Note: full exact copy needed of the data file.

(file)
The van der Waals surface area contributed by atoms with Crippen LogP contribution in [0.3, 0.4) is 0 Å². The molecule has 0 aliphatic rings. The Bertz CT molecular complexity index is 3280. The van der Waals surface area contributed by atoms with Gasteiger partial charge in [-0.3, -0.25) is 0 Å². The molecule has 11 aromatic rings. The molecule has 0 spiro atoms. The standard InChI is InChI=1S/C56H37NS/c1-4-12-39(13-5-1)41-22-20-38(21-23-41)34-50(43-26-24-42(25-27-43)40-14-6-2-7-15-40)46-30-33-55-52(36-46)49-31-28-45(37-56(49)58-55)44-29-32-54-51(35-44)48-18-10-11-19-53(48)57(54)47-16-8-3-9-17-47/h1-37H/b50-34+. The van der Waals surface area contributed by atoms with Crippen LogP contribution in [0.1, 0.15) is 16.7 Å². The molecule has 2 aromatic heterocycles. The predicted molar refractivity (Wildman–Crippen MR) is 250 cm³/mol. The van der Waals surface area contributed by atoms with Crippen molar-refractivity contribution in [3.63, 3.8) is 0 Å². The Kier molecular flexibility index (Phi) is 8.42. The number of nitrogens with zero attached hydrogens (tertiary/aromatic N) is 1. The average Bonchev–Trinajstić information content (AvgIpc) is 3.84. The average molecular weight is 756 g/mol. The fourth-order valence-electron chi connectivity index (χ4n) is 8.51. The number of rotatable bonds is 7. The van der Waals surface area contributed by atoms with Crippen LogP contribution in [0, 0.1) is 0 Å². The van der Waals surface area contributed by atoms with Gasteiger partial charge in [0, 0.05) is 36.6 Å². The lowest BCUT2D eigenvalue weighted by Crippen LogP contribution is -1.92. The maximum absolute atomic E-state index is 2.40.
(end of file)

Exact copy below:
The van der Waals surface area contributed by atoms with Crippen LogP contribution in [0.3, 0.4) is 0 Å². The molecule has 0 aliphatic rings. The Bertz CT molecular complexity index is 3280. The van der Waals surface area contributed by atoms with Gasteiger partial charge in [-0.3, -0.25) is 0 Å². The molecule has 11 aromatic rings. The molecule has 0 spiro atoms. The standard InChI is InChI=1S/C56H37NS/c1-4-12-39(13-5-1)41-22-20-38(21-23-41)34-50(43-26-24-42(25-27-43)40-14-6-2-7-15-40)46-30-33-55-52(36-46)49-31-28-45(37-56(49)58-55)44-29-32-54-51(35-44)48-18-10-11-19-53(48)57(54)47-16-8-3-9-17-47/h1-37H/b50-34+. The van der Waals surface area contributed by atoms with Crippen LogP contribution in [0.1, 0.15) is 16.7 Å². The molecule has 2 aromatic heterocycles. The predicted molar refractivity (Wildman–Crippen MR) is 250 cm³/mol. The van der Waals surface area contributed by atoms with Crippen molar-refractivity contribution in [3.63, 3.8) is 0 Å². The Kier molecular flexibility index (Phi) is 8.42. The number of nitrogens with zero attached hydrogens (tertiary/aromatic N) is 1. The average Bonchev–Trinajstić information content (AvgIpc) is 3.84. The average molecular weight is 756 g/mol. The fourth-order valence-electron chi connectivity index (χ4n) is 8.51. The number of rotatable bonds is 7. The van der Waals surface area contributed by atoms with Crippen LogP contribution in [0, 0.1) is 0 Å². The van der Waals surface area contributed by atoms with Gasteiger partial charge in [0, 0.05) is 36.6 Å². The lowest BCUT2D eigenvalue weighted by Crippen LogP contribution is -1.92. The maximum absolute atomic E-state index is 2.40.